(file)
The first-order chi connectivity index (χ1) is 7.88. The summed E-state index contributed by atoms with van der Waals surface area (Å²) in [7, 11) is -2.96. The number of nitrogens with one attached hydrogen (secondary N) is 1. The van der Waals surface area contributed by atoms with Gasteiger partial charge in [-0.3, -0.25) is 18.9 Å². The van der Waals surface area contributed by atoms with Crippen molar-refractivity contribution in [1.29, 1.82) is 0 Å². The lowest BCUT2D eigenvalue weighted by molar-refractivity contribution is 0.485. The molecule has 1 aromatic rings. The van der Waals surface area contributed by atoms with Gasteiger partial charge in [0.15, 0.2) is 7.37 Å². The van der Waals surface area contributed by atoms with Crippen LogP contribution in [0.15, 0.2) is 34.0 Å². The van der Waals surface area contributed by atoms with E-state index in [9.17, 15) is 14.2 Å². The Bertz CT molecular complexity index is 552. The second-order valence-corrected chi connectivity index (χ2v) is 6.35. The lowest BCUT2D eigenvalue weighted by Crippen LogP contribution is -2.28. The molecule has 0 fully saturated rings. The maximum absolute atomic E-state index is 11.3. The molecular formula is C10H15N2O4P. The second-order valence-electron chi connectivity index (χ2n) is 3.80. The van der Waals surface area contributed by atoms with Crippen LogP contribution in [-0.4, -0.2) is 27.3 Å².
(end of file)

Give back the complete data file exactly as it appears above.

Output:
The first-order chi connectivity index (χ1) is 7.88. The summed E-state index contributed by atoms with van der Waals surface area (Å²) in [7, 11) is -2.96. The number of nitrogens with one attached hydrogen (secondary N) is 1. The van der Waals surface area contributed by atoms with Gasteiger partial charge in [-0.3, -0.25) is 18.9 Å². The van der Waals surface area contributed by atoms with Crippen molar-refractivity contribution in [1.29, 1.82) is 0 Å². The lowest BCUT2D eigenvalue weighted by molar-refractivity contribution is 0.485. The molecule has 1 aromatic rings. The van der Waals surface area contributed by atoms with Gasteiger partial charge in [0.15, 0.2) is 7.37 Å². The van der Waals surface area contributed by atoms with Crippen LogP contribution in [0.15, 0.2) is 34.0 Å². The van der Waals surface area contributed by atoms with E-state index in [9.17, 15) is 14.2 Å². The Bertz CT molecular complexity index is 552. The second-order valence-corrected chi connectivity index (χ2v) is 6.35. The lowest BCUT2D eigenvalue weighted by Crippen LogP contribution is -2.28. The molecule has 0 fully saturated rings. The maximum absolute atomic E-state index is 11.3. The molecular formula is C10H15N2O4P. The second-order valence-electron chi connectivity index (χ2n) is 3.80. The van der Waals surface area contributed by atoms with Crippen LogP contribution in [-0.4, -0.2) is 27.3 Å².